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  • Mexican Foreign Minister Marcelo Ebrard

    Mexican Foreign Minister Marcelo Ebrard | Photo: Flickr

Published 10 September 2019

"I reiterate in the face of pressure: Mexico is not and will not accept being a safe third country. We have a mandate in that regard from the President of the Republic."

The Mexican Foreign Minister, Marcelo Ebrard Casaubón, stressed that Mexico will not bow to U.S. pressure in order to become a "safe third country". The comments come on the eve of Ebrard’s meeting with U.S. Secretary of State Mike Pompeo.

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“I just heard statements from the CBP [U.S. Customs and Border Protection] manager. I reiterate in the face of pressures: Mexico is not and will not accept being a safe third country. We have a mandate in that regard from the President of the Republic and it is a consensus in the [Mexican] senate among all political forces. We will not accept it.” said Ebrard on Monday, in a statement posted to Twitter. 

This followed a statement that was made earlier in the day by CBP manager Mark Morgan, who argued that Mexico “must do more” to help the U.S. curb Central American migration.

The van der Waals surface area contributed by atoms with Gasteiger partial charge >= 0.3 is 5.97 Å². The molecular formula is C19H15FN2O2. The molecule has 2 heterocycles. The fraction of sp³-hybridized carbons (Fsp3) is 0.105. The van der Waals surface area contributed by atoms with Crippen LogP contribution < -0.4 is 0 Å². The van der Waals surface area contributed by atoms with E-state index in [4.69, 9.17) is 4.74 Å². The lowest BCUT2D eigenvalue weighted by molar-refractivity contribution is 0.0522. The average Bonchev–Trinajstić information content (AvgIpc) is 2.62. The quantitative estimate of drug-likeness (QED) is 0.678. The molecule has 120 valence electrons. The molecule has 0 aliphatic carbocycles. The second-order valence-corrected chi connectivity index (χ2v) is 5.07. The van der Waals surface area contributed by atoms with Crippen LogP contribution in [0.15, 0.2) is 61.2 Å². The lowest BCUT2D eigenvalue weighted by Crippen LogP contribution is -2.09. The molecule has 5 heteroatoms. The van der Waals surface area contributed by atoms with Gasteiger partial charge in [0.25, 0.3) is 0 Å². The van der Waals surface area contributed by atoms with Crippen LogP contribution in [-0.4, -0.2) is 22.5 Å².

If Mexico were to become a "safe third country" then it means Central American asylum seekers would likely be stuck here, and have to remain in Mexico if they were apprehended at the U.S. border. 

Ebrard is currently in Washington and will meet Pompeo and other U.S. officials to review the progress on immigration and the 90-day limit that Trump gave Mexico to reduce migration flows in exchange for not imposing crippling tariffs on Mexican goods. 

Mexico has long rejected the U.S. proposal, despite repeated demands by Washington. In July, Ebrard was again clear about Mexico’s position, saying “I can’t anticipate what their stance is but the Mexican position is very clear. We are not going to change our position. We don’t agree, and we have not accepted a negotiation about it.”

President AMLO has instead preferred a strategy of investing in economic development for neighboring countries such as El Salvador. He believes that through development, fewer will be forced to migrate.

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